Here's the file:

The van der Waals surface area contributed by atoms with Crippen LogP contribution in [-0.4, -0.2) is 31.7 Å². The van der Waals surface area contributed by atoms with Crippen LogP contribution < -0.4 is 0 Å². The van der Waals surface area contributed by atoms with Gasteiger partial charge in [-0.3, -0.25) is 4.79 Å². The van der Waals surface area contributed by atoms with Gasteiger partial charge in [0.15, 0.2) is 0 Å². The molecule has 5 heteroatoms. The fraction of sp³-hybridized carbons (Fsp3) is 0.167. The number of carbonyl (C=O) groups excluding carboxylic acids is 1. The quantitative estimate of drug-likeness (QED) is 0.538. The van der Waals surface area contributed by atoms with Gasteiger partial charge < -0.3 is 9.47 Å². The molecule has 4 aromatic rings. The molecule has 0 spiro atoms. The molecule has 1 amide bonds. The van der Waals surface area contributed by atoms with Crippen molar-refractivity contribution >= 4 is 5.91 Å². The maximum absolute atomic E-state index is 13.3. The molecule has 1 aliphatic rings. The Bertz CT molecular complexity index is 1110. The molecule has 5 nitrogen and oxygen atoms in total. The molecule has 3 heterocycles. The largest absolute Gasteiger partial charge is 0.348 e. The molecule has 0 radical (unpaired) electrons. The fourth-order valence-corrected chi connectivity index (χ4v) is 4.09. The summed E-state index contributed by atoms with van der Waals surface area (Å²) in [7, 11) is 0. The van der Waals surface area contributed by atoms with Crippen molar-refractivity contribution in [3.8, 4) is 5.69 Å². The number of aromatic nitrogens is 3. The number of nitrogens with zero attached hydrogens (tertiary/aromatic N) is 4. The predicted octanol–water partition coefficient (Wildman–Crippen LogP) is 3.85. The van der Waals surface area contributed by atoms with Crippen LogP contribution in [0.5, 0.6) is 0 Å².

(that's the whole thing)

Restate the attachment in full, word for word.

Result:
The van der Waals surface area contributed by atoms with Crippen LogP contribution in [-0.4, -0.2) is 31.7 Å². The van der Waals surface area contributed by atoms with Crippen LogP contribution < -0.4 is 0 Å². The van der Waals surface area contributed by atoms with Gasteiger partial charge in [-0.3, -0.25) is 4.79 Å². The van der Waals surface area contributed by atoms with Gasteiger partial charge in [0.15, 0.2) is 0 Å². The molecule has 5 heteroatoms. The fraction of sp³-hybridized carbons (Fsp3) is 0.167. The number of carbonyl (C=O) groups excluding carboxylic acids is 1. The quantitative estimate of drug-likeness (QED) is 0.538. The van der Waals surface area contributed by atoms with Gasteiger partial charge < -0.3 is 9.47 Å². The molecule has 4 aromatic rings. The molecule has 0 spiro atoms. The molecule has 1 amide bonds. The van der Waals surface area contributed by atoms with Crippen molar-refractivity contribution >= 4 is 5.91 Å². The maximum absolute atomic E-state index is 13.3. The molecule has 1 aliphatic rings. The Bertz CT molecular complexity index is 1110. The molecule has 5 nitrogen and oxygen atoms in total. The molecule has 3 heterocycles. The largest absolute Gasteiger partial charge is 0.348 e. The molecule has 0 radical (unpaired) electrons. The fourth-order valence-corrected chi connectivity index (χ4v) is 4.09. The summed E-state index contributed by atoms with van der Waals surface area (Å²) in [7, 11) is 0. The van der Waals surface area contributed by atoms with Crippen molar-refractivity contribution in [3.8, 4) is 5.69 Å². The number of aromatic nitrogens is 3. The number of nitrogens with zero attached hydrogens (tertiary/aromatic N) is 4. The predicted octanol–water partition coefficient (Wildman–Crippen LogP) is 3.85. The van der Waals surface area contributed by atoms with Crippen LogP contribution in [0.5, 0.6) is 0 Å².